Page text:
Some Nineties Nostalgia We Could Do Without

lackluster year for Packers, Badgers football and basketball calls to mind ho-hum early ’90s

Luc Anthony

BEFORE THE “MOTION W.” Barry Alvarez became Wisconsin head coach in 1990. The team went 1-10 that season.
BEFORE THE “MOTION W.” Barry Alvarez became Wisconsin head coach in 1990. The team went 1-10 that season.

The three most popular teams in Wisconsin, including our part of the state, are the Green Bay Packers, Wisconsin Badgers football, and Badger men’s basketball. We like the other prominent teams in the state (with some crossover from the Twin Cities and Chicago), but these are the three that move the proverbial meter. The reason is quite simple: They’re always good, at least in recent memory.

2018 may have felt like a bit of an odd year to be a sports fan in Wisconsin. The year’s sudden crystallization of ’90s nostalgia in popular culture, combined with recent reminiscence of the era circa 1990 with the passing of former President George H.W. Bush, may call to mind a time when the big three were not all that good. Yes, there really is precedent for a calendar year when the Packers, Badger football, and Badger basketball were collectively “meh.”

Watching this year’s Packers play in a bit of a fog and fail to qualify for the postseason – to say nothing of the mid-season firing of Coach Mike McCarthy – prompted reflection on underwhelming Packers seasons of yore. Sure, there was last year, and a few scattered misses in the Brett Favre/Aaron Rodgers era, but they mostly seemed aberrations. However, the lack of December football buzz in Wisconsin was palpable, with the unranked Badgers getting a bowl ticket not to a warm and sunny environ, but, rather, to New York City and the Pinstripe Bowl in Yankee Stadium. For Bucky, this is like not making a bowl game at all.

I was thinking, “When was the last time Christmas approached and these two titans of the gridiron were simultaneously mediocre?” The situation was similar in 2008, but Aaron Rodgers had his future ahead of him. Also, Badger men’s basketball won the Big Ten in the spring of that year; this past season’s team was the first to miss the NCAA Tournament since 1998.

If you are younger than, say, 33, and your sports formative years began in about 1994 (whether you are, in fact, a sports fan or simply can’t help but notice Packer/Badger passion), I will take you back to a time when championships were not presumed. When the Packers making the playoffs was thought to be a once-in-a-generation rarity. When the Badgers making a bowl game was a major accomplishment. When “Badger basketball” and the “NCAA Tournament” were from untranslatable languages.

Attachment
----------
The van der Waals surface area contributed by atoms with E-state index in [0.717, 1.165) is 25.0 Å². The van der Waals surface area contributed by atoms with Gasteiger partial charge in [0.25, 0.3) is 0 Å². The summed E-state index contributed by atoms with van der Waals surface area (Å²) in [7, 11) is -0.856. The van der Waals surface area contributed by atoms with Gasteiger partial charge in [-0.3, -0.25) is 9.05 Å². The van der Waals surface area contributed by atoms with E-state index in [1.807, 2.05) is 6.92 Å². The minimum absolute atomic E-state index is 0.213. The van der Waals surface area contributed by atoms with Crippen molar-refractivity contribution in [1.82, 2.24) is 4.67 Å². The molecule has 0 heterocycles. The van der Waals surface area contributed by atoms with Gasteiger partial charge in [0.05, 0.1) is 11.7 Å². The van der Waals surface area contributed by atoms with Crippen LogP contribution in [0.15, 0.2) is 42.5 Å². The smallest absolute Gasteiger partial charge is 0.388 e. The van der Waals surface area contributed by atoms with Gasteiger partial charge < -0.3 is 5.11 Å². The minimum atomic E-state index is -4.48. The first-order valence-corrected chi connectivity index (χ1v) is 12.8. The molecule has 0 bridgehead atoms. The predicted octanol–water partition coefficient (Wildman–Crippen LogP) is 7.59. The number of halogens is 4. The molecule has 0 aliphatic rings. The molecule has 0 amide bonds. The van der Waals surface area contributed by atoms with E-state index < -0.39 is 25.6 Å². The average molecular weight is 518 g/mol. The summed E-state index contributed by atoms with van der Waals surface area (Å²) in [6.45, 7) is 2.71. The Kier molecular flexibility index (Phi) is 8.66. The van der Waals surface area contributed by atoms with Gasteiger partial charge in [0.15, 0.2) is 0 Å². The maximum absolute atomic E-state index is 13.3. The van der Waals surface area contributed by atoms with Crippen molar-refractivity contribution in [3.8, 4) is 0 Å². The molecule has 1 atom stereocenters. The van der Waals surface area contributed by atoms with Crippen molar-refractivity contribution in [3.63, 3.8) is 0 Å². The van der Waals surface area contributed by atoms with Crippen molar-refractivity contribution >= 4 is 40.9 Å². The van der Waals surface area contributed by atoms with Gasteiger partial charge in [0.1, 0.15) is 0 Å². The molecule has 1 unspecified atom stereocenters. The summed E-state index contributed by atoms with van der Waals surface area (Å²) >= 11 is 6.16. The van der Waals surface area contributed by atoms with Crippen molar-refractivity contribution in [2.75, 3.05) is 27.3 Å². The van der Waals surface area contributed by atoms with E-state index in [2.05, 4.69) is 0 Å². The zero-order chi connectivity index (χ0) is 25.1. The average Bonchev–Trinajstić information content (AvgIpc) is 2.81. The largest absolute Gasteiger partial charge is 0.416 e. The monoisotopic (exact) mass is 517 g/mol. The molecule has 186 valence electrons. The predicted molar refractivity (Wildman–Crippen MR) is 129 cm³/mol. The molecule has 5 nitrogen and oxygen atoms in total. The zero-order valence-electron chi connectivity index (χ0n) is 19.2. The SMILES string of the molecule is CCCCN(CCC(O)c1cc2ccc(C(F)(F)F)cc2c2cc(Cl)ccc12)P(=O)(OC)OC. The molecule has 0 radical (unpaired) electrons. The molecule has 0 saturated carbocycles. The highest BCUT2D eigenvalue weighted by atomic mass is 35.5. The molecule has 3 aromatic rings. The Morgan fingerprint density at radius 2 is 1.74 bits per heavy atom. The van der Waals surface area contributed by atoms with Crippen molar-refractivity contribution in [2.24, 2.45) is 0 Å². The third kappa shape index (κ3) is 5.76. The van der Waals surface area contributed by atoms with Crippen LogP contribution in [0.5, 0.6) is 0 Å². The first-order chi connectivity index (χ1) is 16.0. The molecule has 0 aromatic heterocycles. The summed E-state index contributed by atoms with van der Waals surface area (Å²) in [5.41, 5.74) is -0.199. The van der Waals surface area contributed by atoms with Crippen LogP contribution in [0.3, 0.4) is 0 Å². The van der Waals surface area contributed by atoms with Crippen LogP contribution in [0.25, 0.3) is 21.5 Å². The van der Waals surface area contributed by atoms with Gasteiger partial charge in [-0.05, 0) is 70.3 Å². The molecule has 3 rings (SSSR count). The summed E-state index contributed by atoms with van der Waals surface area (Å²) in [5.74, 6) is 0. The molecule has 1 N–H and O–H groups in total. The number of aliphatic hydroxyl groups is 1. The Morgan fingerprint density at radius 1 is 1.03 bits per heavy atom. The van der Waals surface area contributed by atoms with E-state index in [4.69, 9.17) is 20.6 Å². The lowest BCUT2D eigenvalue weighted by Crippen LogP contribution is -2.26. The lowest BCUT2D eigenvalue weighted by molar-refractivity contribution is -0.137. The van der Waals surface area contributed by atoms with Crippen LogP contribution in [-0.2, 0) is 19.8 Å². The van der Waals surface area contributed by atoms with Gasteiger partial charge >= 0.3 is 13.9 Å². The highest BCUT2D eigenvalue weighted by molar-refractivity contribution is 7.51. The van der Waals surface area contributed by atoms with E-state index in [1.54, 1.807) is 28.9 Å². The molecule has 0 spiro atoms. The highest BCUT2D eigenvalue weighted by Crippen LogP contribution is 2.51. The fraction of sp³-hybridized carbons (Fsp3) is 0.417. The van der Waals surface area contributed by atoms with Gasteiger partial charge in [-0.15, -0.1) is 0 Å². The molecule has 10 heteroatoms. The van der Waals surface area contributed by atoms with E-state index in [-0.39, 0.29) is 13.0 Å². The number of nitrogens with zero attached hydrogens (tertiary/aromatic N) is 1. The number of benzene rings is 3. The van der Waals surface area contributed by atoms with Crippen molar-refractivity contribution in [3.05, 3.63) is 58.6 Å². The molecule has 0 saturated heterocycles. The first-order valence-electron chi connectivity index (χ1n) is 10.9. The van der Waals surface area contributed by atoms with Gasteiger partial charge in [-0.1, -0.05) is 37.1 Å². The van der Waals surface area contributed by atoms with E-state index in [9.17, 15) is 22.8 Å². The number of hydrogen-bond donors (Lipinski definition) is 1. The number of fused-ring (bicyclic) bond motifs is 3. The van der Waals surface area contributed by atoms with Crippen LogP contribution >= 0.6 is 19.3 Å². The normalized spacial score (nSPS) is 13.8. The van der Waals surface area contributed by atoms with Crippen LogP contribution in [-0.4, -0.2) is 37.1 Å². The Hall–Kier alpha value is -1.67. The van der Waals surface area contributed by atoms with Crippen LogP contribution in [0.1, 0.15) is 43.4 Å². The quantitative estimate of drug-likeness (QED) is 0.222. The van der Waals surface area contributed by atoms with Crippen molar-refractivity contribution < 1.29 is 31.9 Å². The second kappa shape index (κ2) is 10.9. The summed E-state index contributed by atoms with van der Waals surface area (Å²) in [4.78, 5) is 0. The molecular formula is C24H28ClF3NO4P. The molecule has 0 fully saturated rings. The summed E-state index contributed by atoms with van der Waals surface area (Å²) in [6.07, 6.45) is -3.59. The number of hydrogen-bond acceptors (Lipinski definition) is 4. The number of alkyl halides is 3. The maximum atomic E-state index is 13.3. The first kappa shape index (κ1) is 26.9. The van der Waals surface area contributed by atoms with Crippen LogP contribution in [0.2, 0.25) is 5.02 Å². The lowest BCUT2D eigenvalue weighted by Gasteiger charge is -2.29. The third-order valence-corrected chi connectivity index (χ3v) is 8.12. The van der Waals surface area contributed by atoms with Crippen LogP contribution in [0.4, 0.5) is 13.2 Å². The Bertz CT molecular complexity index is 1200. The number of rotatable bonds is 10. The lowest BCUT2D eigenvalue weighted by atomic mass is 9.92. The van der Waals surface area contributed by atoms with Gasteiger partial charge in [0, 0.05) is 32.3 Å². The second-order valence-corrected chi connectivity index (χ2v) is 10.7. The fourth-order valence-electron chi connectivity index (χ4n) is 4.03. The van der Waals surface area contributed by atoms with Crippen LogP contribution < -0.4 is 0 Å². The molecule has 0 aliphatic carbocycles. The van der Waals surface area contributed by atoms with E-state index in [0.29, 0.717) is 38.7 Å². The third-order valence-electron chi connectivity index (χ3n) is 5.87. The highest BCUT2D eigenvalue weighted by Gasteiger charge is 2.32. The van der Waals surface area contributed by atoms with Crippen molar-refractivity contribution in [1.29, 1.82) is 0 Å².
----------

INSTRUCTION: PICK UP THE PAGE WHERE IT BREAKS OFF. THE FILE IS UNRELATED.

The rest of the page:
Rewind your memories to the beginning of the 1990s. The Pack was ending Lindy Infante’s coaching run and gestating the “Return To Titletown,” while the Barry Alvarez era was just starting to show what it could become, and Badger basketball was hoping to make the second-tier NIT postseason tourney. No one in this state figured any of the three could collect a trophy around that time; Wisconsin’s prime impact then might have been Madison’s Butch Vig producing Nirvana’s Nevermind in 1991.

If there is a broad difference from the early ’90s to 2018 besides (insert ’90s cultural reference like Hypercolor shirts and watching Like We Care on MTV), it is that there was plenty of other athletic excellence to be found in 2018. Locally, we had the ECA Stars claim a state trophy in girls hockey – a sport was barely conceived as a prep option 25 years ago. On the pro level in the state, the Brewers and Bucks qualified as buzzworthy (to use another ’90s-era MTV term), with the Brew Crew’s run to the verge of the World Series, and the Bucks’ Giannis Antetokounmpo changing the definition of sublime basketball play and contending for an MVP honor. “Buzz” was not exactly what one would associate with the Brewers and Bucks a quarter century ago.

Also unlike that time: Two-plus decades of low-quality performance predated the early 1990s. Part of the reason expectations were so low back then was due to a generation of losses. Conversely, 2018 is seemingly an exception to contemporary trends. Already the early current Badger men’s basketball campaign has them back in the national top 25 rankings; 2019 could see them return to March Madness.

Remember that the big three followed their early-’90s morass with their modern eras of excellence. A similar path forward could bring renewed title contention as we enter the 2020s – just in time to celebrate 25 years of the Spice Girls.

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